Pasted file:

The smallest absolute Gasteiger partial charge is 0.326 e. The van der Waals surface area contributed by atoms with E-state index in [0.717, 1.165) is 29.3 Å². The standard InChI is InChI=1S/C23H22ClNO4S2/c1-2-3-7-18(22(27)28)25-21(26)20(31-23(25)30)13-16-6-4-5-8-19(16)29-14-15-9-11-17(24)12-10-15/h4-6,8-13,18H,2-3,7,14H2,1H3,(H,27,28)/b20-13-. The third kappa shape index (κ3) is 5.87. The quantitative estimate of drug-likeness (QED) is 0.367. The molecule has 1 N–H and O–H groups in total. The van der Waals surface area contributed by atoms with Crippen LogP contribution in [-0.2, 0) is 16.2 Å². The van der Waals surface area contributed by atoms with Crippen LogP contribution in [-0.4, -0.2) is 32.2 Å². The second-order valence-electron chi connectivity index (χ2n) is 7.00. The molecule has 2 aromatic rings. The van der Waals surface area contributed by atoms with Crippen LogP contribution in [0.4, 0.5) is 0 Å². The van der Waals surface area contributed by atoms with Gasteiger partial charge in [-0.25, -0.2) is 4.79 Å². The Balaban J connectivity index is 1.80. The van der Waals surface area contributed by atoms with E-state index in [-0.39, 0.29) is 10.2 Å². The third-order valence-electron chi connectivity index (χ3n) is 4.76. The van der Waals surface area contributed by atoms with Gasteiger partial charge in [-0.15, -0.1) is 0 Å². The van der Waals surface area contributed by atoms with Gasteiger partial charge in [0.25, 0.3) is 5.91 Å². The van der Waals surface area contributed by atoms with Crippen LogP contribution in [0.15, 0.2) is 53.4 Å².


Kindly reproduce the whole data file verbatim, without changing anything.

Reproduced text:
The smallest absolute Gasteiger partial charge is 0.326 e. The van der Waals surface area contributed by atoms with E-state index in [0.717, 1.165) is 29.3 Å². The standard InChI is InChI=1S/C23H22ClNO4S2/c1-2-3-7-18(22(27)28)25-21(26)20(31-23(25)30)13-16-6-4-5-8-19(16)29-14-15-9-11-17(24)12-10-15/h4-6,8-13,18H,2-3,7,14H2,1H3,(H,27,28)/b20-13-. The third kappa shape index (κ3) is 5.87. The quantitative estimate of drug-likeness (QED) is 0.367. The molecule has 1 N–H and O–H groups in total. The van der Waals surface area contributed by atoms with Crippen LogP contribution in [-0.2, 0) is 16.2 Å². The van der Waals surface area contributed by atoms with Crippen LogP contribution in [-0.4, -0.2) is 32.2 Å². The second-order valence-electron chi connectivity index (χ2n) is 7.00. The molecule has 2 aromatic rings. The van der Waals surface area contributed by atoms with Crippen LogP contribution in [0.4, 0.5) is 0 Å². The van der Waals surface area contributed by atoms with Gasteiger partial charge in [-0.25, -0.2) is 4.79 Å². The Balaban J connectivity index is 1.80. The van der Waals surface area contributed by atoms with E-state index in [-0.39, 0.29) is 10.2 Å². The third-order valence-electron chi connectivity index (χ3n) is 4.76. The van der Waals surface area contributed by atoms with Gasteiger partial charge in [-0.15, -0.1) is 0 Å². The van der Waals surface area contributed by atoms with Gasteiger partial charge in [0.25, 0.3) is 5.91 Å². The van der Waals surface area contributed by atoms with Crippen LogP contribution in [0.15, 0.2) is 53.4 Å².